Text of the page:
In his 2017 book, Born to Run, Bruce Springsteen writes about his personal struggles with depression and mental health in his family. “As a child, it was simply mysterious, embarrassing, and ordinary,” he writes In a later interview aired on the New Yorker Radio Hour podcast (in January 2021) he explained his energetic concert performances as a form of catharsis: “I had had enough of myself by that time to want to lose myself. So I went onstage every night to do exactly that.” He also described other ways he coped in Esquire magazine (2018). “I have come close enough to [mental illness] where I know I am not completely well myself. I’ve had to deal with a lot of it over the years, and I’m on a variety of medications that keep me on an even keel; otherwise, I can swing rather dramatically and . . . just . . . the wheels can come off a little bit. So we have to watch, in our family. I have to watch my kids, and I’ve been lucky there. It ran in my family going way before my dad". Image courtesy of Simon & Schuster.

Actress Angelina Jolie opened up about her battle with depression in an interview with the Wall Street Journal Magazine in November 2015. In her teens, Jolie Pitt suffered from depression, which she attributes in part to her “unhealthy” hometown. “I grew up in L.A., where focus is very inward. I didn’t know why I was so destructive and miserable. I didn’t appreciate or understand my life.” Her unhappiness was further compounded by guilt. “I was raised in a place where if you have fame and money and you’re decent-looking and have the ability to work in this industry, you have everything in the world. Then you attain those things and realize you still couldn’t be more empty. I didn’t know where to put myself.” Photo by Foreign and Commonwealth Office / CC BY 2. 0

At just 15-years-old, model turned actress Cara Delevingne hit “a massive wave of depression, anxiety, and self-hatred,” she told Vogue in June 2015. She took numerous psychotropic medications, saw an armada of therapists, and found herself contemplating suicide in her New York apartment. “I was packing my bags, and suddenly I just wanted to end it. I had a way, and it was right there in front of me. And I was like, I need to decide whether I love myself as much as I love the idea of death,” she told Vogue. Photo by Gage Skidmore / CC BY-SA 2.0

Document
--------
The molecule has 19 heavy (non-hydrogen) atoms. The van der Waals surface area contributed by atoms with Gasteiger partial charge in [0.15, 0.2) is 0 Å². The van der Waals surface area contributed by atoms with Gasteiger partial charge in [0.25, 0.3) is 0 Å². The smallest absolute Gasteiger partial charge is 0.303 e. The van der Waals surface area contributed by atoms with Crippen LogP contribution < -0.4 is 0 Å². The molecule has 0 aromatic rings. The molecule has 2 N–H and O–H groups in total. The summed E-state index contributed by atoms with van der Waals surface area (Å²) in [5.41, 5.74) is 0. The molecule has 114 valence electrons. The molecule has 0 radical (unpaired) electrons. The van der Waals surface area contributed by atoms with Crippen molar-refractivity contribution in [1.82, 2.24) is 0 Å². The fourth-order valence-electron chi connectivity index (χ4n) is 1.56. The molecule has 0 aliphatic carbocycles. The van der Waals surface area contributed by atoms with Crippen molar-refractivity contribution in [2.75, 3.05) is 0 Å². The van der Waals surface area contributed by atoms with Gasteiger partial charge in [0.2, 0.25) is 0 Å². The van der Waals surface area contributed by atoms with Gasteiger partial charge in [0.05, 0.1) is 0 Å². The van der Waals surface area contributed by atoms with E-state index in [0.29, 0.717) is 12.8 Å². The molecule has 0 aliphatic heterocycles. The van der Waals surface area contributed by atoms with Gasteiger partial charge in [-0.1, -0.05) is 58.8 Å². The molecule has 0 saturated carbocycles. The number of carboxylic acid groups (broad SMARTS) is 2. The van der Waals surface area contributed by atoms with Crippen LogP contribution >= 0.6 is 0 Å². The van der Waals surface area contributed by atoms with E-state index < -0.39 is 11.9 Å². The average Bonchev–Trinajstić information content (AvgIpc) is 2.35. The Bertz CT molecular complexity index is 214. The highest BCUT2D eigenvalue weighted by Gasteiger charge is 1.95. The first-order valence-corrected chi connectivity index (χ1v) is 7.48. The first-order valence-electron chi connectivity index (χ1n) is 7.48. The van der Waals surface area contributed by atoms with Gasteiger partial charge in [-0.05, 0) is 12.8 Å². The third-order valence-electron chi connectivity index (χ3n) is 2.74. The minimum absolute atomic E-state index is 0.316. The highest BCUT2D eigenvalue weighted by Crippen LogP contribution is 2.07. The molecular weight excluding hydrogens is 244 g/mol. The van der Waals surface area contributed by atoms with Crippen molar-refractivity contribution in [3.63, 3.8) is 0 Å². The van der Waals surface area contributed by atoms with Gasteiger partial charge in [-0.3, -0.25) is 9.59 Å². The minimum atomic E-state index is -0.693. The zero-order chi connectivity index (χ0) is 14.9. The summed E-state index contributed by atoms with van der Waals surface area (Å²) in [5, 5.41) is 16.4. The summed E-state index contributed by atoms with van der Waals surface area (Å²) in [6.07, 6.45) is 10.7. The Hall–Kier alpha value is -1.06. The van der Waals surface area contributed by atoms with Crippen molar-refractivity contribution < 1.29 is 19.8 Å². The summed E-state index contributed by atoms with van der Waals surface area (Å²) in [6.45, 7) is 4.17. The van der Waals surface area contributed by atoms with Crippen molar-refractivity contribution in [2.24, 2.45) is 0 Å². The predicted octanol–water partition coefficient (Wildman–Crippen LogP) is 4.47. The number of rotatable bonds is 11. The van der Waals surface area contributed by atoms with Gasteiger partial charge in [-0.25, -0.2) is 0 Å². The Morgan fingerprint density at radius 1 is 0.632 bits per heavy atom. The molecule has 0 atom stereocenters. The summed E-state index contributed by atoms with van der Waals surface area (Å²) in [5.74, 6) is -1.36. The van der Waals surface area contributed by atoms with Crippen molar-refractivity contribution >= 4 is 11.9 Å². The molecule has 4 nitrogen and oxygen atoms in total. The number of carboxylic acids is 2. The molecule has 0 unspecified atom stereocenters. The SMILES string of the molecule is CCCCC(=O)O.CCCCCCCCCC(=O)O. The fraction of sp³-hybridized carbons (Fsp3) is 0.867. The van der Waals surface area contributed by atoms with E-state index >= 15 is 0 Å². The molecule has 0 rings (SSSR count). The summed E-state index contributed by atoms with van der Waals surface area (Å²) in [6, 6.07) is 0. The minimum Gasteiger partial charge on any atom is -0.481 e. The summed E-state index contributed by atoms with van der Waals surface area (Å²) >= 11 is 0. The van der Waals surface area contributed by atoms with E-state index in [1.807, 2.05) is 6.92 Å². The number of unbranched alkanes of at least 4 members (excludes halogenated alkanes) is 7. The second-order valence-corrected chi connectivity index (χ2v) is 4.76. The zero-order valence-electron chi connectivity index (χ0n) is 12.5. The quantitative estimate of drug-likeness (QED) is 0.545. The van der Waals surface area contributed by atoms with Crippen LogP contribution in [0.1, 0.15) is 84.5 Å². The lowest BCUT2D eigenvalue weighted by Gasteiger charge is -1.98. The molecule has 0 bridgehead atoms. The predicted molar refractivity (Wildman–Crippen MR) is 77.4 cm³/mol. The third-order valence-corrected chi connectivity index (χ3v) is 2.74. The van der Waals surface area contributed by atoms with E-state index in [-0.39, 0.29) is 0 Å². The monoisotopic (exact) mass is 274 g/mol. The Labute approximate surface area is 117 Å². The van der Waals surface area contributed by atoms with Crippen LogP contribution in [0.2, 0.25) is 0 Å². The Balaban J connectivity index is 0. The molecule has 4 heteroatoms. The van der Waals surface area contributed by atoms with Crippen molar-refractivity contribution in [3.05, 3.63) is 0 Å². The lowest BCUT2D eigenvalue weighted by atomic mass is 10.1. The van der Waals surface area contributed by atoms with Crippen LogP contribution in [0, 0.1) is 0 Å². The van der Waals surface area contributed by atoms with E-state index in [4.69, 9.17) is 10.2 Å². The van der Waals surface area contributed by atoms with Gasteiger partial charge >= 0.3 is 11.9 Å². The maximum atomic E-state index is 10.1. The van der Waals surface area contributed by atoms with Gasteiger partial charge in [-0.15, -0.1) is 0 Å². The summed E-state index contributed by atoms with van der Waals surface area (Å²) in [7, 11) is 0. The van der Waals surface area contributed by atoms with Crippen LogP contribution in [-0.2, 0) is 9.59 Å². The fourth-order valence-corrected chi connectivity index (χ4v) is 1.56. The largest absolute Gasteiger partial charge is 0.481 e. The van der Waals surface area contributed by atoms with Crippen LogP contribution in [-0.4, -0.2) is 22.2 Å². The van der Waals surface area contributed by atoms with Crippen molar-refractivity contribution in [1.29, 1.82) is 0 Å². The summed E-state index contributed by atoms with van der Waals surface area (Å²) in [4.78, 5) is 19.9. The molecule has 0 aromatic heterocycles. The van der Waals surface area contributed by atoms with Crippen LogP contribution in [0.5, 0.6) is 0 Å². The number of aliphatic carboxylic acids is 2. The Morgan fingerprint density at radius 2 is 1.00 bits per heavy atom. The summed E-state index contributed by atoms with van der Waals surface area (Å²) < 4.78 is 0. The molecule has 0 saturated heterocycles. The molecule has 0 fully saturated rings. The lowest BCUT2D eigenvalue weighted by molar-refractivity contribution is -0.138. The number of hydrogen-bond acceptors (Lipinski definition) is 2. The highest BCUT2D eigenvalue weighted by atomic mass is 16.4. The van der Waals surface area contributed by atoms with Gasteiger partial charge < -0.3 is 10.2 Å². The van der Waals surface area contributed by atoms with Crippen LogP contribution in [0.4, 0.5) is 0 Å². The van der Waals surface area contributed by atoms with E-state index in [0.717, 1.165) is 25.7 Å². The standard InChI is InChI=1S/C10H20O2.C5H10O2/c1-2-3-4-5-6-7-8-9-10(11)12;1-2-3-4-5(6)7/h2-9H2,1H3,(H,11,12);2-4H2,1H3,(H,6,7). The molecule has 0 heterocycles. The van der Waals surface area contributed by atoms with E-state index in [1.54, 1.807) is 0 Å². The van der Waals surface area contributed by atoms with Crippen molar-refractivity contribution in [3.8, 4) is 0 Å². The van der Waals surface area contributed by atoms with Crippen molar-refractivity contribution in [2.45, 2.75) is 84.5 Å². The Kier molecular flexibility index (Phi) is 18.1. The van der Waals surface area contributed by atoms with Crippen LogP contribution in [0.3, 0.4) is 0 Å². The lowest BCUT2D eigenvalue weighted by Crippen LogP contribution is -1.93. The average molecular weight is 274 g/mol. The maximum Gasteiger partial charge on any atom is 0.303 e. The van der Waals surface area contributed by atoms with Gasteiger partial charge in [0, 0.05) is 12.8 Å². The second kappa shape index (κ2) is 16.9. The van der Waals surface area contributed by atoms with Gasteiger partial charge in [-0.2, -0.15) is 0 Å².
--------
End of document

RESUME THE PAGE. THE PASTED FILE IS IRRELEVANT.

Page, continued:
Brad Pitt spoke candidly about his battle with depression in the 1990s. "I used to deal with depression, but I don't know, not this decade—maybe last decade. But that's also figuring out who you are. I see it as a great education, as one of the seasons or a semester: 'This semester I was majoring in depression,’ he told the Hollywood Reporter in January 2012. "I was doing the same thing every night and numbing myself to sleep, the same routine. Couldn't wait to get home and hideout. But that feeling of unease was growing and one night I just said, 'This is a waste.'" Photo by Nils Sautter / CC BY 2.0

In 2011 actress Catherine Zeta-Jones revealed that she has bipolar II disorder, which causes severe depression. Speaking to Good Housekeeping about battling the illness, she said, “Finding out that it was called something was the best thing to ever happen to me…the fact that there was a name for my emotions and that a professional could talk me through my symptoms was very liberating. There are amazing highs and very low lows.” “There is no need to suffer silently and there is no shame in seeking help,” she told People magazine in April 2011. Photo by David Shankbone / CC BY 2.0

Following the breakdown of her high-profile relationship with actor Johnny Depp, Winona Ryder, then 19, began abusing alcohol, having anxiety attacks, and spiraling into depression, she told The San Francisco Chronicle in January 2000. “There was a time when I was 19 that I really, really, really thought I was going crazy. I was exhausted and going through a terrible depression.” After falling asleep with a lit cigarette and setting herself on fire, Ryder sought treatment, briefly, in a mental institution herself, and finally with a private therapist. Photo by Piccolo Missionario / CC BY-SA 2.0